But what about schools in 1800s? Schools varied. Education didn't become a big thing until 1900s. Although right after the American Revolution, the USA was the most highly educated country in the world. The standards in education wasn't anything like today. Reading, writing, and arithmetic were basic. Teachers weren't very educated. And every locality could choose what and who they wanted to teach their children. Often the job went to the local minister or to someone who was willing to teach especially in rural areas. The big cities on the east coast developed a more formal school system but rural areas were on their own.
Colleges began to spring up in the 1800s especially for women. Normal schools were created just for women. They could train girls to be teachers. Two years of training meant you were qualified to teach. Rare did schools go beyond the 8th grade. And many schools in rural areas never went beyond the sixth grade. My father was born in 1903 and he only had a few years of school and then he had to work on the farm. His grandmother sat him down and taught him to read. It was a Bible. At four years of age, he could read it.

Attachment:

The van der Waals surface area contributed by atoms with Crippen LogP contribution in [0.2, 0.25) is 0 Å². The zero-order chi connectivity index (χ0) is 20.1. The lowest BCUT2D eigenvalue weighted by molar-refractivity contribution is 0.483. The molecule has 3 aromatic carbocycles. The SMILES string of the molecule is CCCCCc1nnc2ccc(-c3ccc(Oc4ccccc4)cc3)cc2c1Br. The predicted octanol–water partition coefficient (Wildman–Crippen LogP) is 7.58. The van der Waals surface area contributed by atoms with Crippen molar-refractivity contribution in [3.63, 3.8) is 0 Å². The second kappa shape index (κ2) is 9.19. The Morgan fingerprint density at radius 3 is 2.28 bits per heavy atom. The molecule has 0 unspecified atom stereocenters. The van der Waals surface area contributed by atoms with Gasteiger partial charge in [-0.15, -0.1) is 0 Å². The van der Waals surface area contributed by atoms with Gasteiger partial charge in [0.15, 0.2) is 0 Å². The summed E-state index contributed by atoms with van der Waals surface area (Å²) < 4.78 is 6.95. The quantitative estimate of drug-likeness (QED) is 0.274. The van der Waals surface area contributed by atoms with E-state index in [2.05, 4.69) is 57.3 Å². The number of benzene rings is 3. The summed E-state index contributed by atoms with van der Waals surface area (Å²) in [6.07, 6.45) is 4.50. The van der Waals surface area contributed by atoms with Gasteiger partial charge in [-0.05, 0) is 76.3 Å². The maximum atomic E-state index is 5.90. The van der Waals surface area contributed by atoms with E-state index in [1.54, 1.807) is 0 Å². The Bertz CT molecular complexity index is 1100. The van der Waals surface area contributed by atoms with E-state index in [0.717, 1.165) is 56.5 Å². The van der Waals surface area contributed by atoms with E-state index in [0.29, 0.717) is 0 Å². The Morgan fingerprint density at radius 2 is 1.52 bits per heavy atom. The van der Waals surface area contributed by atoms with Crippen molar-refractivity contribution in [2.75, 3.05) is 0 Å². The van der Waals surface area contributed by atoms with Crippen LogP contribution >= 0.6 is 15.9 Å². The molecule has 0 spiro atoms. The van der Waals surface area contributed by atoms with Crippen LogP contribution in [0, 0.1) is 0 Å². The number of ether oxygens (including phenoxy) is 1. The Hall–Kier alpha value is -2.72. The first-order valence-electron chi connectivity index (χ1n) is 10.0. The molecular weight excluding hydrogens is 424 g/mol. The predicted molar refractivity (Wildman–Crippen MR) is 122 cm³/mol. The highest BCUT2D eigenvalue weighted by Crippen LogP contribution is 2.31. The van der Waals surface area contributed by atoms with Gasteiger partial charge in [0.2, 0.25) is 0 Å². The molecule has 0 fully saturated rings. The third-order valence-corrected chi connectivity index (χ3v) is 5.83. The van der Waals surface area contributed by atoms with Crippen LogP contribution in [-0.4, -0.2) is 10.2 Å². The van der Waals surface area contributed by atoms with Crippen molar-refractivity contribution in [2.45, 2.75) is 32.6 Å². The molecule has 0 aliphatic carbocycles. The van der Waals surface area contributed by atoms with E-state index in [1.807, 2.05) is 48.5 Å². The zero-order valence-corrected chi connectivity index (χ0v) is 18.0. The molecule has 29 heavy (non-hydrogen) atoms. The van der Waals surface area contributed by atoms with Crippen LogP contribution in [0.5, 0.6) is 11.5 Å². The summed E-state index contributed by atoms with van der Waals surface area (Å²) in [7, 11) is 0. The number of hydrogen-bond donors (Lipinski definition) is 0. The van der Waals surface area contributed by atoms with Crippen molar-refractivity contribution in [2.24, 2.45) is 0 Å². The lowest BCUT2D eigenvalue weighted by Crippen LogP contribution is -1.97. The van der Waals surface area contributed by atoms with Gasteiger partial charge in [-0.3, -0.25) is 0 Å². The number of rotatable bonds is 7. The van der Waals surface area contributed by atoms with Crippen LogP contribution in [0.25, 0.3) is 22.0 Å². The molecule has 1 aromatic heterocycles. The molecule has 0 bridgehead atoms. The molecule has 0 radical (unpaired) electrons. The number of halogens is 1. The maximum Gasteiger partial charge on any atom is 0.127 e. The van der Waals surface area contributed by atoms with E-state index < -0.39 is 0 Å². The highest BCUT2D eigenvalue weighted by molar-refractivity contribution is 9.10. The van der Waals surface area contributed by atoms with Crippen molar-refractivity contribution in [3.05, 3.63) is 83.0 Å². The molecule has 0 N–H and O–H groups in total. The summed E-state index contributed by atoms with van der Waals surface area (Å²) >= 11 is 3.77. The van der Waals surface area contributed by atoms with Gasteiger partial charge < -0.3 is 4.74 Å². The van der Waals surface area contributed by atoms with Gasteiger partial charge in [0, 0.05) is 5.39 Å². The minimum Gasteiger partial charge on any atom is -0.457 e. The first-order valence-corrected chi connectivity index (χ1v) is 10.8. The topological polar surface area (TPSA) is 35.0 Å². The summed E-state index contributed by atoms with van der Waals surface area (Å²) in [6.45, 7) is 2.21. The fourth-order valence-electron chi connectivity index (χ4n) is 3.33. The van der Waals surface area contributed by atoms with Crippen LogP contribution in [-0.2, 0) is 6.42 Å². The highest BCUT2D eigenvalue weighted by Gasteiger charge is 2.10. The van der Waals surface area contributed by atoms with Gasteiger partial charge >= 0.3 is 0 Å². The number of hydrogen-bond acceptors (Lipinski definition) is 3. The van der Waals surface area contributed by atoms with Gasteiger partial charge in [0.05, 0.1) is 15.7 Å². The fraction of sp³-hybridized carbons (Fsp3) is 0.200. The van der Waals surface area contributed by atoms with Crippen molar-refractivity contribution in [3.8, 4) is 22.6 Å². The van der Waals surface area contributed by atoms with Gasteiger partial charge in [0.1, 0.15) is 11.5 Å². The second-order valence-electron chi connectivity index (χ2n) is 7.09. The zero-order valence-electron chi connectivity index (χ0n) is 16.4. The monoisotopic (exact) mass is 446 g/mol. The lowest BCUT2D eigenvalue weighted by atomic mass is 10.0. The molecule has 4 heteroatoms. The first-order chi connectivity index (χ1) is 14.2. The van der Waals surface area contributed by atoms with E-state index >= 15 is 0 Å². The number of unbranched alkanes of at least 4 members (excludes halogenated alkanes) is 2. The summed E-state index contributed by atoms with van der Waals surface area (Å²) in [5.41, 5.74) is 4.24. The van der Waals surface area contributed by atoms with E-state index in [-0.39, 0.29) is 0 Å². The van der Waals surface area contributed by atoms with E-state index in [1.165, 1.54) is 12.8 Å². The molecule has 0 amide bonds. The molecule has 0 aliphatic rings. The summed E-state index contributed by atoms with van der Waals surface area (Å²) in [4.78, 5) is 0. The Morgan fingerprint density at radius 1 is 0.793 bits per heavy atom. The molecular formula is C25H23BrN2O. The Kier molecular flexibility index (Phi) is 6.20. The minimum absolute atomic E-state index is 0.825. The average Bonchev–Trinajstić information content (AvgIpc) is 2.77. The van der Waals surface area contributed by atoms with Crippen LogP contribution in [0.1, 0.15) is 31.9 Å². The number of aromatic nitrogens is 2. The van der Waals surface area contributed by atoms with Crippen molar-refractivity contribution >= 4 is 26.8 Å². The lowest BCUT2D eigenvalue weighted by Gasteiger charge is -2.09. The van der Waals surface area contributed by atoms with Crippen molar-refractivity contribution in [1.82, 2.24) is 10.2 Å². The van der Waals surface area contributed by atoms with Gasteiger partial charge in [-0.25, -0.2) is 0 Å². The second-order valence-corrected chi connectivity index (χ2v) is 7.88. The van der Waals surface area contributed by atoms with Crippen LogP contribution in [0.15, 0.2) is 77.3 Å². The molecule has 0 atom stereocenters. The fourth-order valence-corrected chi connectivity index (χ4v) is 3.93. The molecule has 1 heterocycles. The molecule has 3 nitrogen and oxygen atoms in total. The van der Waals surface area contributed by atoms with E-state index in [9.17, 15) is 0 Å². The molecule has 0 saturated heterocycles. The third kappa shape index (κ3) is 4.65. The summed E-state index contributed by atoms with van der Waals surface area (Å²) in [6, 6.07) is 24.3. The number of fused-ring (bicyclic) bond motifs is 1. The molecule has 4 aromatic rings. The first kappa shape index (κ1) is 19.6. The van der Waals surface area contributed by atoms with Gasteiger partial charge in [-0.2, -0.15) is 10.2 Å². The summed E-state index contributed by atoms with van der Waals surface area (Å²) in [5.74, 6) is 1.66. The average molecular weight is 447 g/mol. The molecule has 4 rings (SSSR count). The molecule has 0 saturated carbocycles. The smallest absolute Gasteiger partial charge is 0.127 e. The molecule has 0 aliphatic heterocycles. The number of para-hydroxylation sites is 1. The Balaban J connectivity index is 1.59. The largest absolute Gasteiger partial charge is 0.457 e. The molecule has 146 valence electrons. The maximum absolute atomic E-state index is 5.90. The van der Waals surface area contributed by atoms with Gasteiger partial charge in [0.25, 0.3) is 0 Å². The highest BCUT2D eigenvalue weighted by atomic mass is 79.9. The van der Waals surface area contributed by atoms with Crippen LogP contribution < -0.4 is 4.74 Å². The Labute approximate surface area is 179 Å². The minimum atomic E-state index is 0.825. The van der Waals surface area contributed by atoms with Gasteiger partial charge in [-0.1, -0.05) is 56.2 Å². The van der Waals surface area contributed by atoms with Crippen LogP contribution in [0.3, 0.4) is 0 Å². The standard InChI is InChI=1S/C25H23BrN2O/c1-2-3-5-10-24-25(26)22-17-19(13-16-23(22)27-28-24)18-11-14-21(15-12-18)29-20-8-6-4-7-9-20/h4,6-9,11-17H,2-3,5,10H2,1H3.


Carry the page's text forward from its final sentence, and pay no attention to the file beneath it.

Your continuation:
I have no idea how he managed, but I could bring home a complex Physics problem and he'd solve it. I couldn't figure what he was doing, and he wasn't using a slide rule. But if my answer didn't match his, I knew mine was wrong.
My father grew up in a multi-generational home. He had aunts and uncles who were younger than he was. They walked to school. His school had two classrooms. Yes, they walked uphill in the snow. It's not joke when you live in a hilly area. The kids walked together and the older children were responsible for the younger ones. They carried their slates. These were small wooded framed slabs of slate, and they used chalk to write on them. Paper was expensive.